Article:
Before eight days we shared the part two of history of Gibson guitars from the 1934 to 1945 and World War 2.
Today we wrote about third period of this amazing company for making guitars from the period when WW2 has end to the 1965.
1946 – 1951 – Gibson perfects the P-90 single-coil pickup and leads the industry in the development of new electric archtops with such classic models as the ES-5 (the first triple-pickup guitar) and ES-175 in 1949, followed by the L-5CES and Super 400CES (“CES” for Cutaway Electric Spanish) in 1951.
1952 – Gibson introduces its first solid body electric guitar, the Les Paul Model. To launch its first solid body electric, Gibson enlists Les Paul, the biggest recording star of the early ‘50s and an early proponent of the solid body guitar. The Gibson Les Paul has gone on to become the most successful “artist” guitar in history and an icon for rock and roll music. After Les Paul Models became a family of 4 models which consisted of The Junior, The Special, The Standard and The Custom.
1954 – Gibson president Ted McCarty, and engineer who does not know how to play guitar, invents the tune-o-matic bridge with individually adjustable saddles. It debuts on the Les Paul Custom in 1954 and is still today the standard bridge on Gibson electric guitars.
1957 – The humbucking pickup, a double-coil design, is perfected by Gibson engineer Seth Lover and installed on Gibson’s top-line models. It quickly becomes an industry standard.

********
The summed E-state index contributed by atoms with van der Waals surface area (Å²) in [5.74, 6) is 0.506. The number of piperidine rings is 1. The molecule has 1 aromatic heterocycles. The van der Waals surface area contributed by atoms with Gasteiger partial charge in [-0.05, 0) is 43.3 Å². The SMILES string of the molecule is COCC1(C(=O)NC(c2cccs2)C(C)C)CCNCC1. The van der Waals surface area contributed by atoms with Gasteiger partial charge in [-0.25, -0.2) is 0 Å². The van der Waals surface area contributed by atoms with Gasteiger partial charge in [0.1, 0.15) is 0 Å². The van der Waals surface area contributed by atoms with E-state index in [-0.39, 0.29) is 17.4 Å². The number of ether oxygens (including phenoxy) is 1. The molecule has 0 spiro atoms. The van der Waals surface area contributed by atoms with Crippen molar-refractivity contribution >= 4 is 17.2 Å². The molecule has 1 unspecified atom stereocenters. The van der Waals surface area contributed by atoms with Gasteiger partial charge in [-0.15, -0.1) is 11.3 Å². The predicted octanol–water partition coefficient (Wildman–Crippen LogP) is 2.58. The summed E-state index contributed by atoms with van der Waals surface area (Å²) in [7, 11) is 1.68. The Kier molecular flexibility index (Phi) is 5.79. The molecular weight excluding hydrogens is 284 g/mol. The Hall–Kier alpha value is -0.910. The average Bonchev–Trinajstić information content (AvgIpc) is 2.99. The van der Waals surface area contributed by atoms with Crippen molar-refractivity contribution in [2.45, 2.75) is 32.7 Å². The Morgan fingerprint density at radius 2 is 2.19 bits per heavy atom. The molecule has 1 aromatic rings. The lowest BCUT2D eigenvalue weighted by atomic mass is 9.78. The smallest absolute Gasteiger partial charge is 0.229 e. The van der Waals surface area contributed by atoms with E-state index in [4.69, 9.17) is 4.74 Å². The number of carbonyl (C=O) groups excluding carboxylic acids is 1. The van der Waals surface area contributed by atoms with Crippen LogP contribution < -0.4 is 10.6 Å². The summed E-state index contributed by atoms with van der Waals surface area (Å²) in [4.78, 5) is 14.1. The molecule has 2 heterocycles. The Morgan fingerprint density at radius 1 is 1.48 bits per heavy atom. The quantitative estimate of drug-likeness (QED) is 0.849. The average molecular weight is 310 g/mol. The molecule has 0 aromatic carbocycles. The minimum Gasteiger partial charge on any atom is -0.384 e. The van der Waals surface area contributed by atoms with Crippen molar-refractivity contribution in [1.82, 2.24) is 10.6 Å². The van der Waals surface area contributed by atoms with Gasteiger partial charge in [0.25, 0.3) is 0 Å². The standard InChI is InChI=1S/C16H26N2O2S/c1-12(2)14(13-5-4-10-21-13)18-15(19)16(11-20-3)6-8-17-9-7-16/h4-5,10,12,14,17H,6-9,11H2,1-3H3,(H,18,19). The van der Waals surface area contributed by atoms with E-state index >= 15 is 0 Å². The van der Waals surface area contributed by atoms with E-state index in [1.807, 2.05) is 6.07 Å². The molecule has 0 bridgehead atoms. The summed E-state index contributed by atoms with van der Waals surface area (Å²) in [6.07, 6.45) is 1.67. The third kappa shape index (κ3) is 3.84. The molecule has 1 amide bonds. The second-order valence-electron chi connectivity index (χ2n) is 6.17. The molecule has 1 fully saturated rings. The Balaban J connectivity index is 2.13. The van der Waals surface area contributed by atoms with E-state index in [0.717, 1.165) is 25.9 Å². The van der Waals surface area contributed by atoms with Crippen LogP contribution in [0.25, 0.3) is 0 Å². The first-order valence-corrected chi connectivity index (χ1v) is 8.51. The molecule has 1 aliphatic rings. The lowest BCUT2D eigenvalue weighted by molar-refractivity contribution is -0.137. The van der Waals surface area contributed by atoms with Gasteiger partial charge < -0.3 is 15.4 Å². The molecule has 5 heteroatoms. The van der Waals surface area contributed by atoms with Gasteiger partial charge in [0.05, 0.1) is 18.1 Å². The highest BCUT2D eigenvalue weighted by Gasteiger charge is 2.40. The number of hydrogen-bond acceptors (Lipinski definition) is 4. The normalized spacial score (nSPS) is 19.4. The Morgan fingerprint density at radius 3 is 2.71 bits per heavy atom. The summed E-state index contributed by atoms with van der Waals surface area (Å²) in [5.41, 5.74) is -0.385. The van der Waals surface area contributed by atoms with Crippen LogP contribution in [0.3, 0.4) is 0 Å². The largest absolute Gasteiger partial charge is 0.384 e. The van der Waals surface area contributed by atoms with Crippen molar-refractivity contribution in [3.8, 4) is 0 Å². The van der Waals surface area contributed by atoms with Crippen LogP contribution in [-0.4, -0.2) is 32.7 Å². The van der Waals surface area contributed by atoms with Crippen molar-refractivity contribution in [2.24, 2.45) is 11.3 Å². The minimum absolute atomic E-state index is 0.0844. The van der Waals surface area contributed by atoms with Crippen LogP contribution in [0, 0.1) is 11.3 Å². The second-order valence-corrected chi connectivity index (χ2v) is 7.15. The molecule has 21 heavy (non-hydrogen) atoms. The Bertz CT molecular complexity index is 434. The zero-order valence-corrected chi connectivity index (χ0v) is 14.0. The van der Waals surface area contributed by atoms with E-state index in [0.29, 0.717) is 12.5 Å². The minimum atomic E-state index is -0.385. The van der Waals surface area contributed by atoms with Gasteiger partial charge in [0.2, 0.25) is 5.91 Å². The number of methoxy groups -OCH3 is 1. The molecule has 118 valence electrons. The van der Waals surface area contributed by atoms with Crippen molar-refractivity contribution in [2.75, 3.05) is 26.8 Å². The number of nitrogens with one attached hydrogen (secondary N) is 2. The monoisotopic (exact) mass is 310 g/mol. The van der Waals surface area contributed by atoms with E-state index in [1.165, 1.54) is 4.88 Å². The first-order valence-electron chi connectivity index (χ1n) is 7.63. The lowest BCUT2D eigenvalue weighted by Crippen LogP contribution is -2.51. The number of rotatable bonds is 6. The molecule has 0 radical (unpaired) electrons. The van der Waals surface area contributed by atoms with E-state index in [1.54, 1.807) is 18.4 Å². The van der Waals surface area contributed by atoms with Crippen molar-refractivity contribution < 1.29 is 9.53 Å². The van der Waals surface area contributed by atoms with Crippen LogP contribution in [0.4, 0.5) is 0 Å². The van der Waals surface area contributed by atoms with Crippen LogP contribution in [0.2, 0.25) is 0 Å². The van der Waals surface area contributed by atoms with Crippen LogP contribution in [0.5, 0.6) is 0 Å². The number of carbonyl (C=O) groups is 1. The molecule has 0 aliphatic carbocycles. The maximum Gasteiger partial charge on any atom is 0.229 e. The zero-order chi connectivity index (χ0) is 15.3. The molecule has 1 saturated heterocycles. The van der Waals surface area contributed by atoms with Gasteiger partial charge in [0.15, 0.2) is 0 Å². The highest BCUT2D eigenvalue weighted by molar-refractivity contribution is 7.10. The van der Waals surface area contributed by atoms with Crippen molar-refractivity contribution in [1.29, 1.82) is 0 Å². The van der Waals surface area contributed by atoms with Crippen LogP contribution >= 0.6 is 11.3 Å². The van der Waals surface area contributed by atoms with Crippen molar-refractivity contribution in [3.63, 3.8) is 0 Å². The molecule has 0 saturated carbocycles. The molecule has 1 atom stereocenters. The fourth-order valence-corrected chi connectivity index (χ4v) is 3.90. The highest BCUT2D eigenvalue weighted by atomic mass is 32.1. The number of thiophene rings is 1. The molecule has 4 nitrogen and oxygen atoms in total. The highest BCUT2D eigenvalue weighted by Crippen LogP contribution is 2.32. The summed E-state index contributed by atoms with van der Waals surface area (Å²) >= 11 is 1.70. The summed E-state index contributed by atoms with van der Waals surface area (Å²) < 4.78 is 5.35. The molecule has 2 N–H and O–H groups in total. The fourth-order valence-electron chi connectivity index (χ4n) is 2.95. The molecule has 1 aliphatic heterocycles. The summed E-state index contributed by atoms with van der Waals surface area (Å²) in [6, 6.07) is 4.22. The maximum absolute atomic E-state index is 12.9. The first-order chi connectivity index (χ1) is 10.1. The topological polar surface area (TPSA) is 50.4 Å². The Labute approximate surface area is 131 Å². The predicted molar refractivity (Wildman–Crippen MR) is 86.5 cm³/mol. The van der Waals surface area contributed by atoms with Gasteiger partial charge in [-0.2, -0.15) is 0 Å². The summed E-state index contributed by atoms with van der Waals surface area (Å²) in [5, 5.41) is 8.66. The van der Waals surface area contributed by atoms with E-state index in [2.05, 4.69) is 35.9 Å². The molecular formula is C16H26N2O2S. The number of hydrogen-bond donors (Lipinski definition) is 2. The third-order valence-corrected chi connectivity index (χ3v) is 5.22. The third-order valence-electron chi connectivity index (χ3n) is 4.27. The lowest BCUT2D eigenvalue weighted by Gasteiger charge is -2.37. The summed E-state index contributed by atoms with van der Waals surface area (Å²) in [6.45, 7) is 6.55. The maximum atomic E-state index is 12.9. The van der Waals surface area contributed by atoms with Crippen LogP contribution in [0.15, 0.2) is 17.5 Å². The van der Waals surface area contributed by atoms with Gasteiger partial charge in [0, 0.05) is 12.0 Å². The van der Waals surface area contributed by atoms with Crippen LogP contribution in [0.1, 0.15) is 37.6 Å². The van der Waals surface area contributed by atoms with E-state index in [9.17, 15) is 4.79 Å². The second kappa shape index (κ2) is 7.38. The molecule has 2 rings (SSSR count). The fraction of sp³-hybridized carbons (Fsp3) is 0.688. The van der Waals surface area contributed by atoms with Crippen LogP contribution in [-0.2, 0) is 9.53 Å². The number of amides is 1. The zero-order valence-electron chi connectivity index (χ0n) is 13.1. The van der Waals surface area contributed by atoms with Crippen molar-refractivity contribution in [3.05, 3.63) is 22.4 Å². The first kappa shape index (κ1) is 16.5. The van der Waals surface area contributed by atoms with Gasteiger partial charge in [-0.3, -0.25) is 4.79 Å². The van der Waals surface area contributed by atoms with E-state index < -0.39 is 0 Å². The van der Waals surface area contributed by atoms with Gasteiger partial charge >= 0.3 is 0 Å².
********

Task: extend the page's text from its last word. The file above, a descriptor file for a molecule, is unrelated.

Same year, Gibson acquires Epiphone. Gibson’s foremost rival in the 1930s has fallen on hard times, and Gibson’s parent company, CMI, sees an opportunity to increase Gibson’s dealer base while still protecting the exclusivity of the Gibson brand. A completely new Epiphone guitar line debuts in 1958. In 1970 Epiphone production is moved overseas, giving Gibson a competitive import brand.
1958 – Ted McCarty’s three new “modernistic” models the Explorer, Flying V and Moderne cause a stir at the annual NAMM (National Association of Music Merchants) trade show. Though commercial failures, they are today among the most valuable of any Gibson production models. McCarty’s other great idea of 1958, the ES-335, combines modern solid body construction with a traditional hollowbody look. The semi-hollow design will become one of the most successful concepts of the electric guitar era.
1965 – Gibson hits record production, shipping over 100,000 US made Gibson and Epiphone instruments for the only year in Gibson history.